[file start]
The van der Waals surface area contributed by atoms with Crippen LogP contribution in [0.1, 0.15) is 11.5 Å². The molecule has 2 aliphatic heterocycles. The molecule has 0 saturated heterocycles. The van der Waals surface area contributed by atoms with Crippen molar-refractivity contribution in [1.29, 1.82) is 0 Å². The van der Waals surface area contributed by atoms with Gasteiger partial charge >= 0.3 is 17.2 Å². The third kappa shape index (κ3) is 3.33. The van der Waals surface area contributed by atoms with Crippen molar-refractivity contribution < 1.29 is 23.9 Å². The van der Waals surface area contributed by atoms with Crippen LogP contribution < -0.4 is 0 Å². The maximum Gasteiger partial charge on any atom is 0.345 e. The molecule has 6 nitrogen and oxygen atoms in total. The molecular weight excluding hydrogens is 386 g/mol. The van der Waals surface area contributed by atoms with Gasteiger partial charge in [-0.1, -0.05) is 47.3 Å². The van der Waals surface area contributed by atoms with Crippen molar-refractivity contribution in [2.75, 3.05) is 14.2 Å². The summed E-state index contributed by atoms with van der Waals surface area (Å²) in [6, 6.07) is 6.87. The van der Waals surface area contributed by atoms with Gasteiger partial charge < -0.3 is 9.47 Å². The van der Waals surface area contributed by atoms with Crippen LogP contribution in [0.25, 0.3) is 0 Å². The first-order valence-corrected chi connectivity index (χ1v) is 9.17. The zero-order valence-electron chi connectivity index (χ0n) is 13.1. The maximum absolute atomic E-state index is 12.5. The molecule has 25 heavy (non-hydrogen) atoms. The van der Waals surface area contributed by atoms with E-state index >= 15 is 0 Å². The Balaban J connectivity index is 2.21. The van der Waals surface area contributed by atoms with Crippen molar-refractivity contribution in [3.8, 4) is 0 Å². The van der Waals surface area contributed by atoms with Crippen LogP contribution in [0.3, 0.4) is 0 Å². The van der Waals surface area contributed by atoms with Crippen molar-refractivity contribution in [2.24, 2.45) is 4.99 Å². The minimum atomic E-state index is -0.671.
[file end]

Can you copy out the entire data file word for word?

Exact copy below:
The van der Waals surface area contributed by atoms with Crippen LogP contribution in [0.1, 0.15) is 11.5 Å². The molecule has 2 aliphatic heterocycles. The molecule has 0 saturated heterocycles. The van der Waals surface area contributed by atoms with Crippen molar-refractivity contribution in [1.29, 1.82) is 0 Å². The van der Waals surface area contributed by atoms with Gasteiger partial charge >= 0.3 is 17.2 Å². The third kappa shape index (κ3) is 3.33. The van der Waals surface area contributed by atoms with Crippen molar-refractivity contribution < 1.29 is 23.9 Å². The van der Waals surface area contributed by atoms with Crippen LogP contribution < -0.4 is 0 Å². The maximum Gasteiger partial charge on any atom is 0.345 e. The molecule has 6 nitrogen and oxygen atoms in total. The molecular weight excluding hydrogens is 386 g/mol. The van der Waals surface area contributed by atoms with Gasteiger partial charge in [-0.1, -0.05) is 47.3 Å². The van der Waals surface area contributed by atoms with Crippen molar-refractivity contribution in [2.75, 3.05) is 14.2 Å². The summed E-state index contributed by atoms with van der Waals surface area (Å²) in [6, 6.07) is 6.87. The van der Waals surface area contributed by atoms with Gasteiger partial charge < -0.3 is 9.47 Å². The van der Waals surface area contributed by atoms with Crippen LogP contribution in [0.25, 0.3) is 0 Å². The first-order valence-corrected chi connectivity index (χ1v) is 9.17. The zero-order valence-electron chi connectivity index (χ0n) is 13.1. The maximum absolute atomic E-state index is 12.5. The molecule has 25 heavy (non-hydrogen) atoms. The van der Waals surface area contributed by atoms with E-state index >= 15 is 0 Å². The Balaban J connectivity index is 2.21. The van der Waals surface area contributed by atoms with Crippen molar-refractivity contribution in [3.8, 4) is 0 Å². The van der Waals surface area contributed by atoms with Crippen LogP contribution in [0.3, 0.4) is 0 Å². The van der Waals surface area contributed by atoms with Crippen molar-refractivity contribution in [2.24, 2.45) is 4.99 Å². The minimum atomic E-state index is -0.671.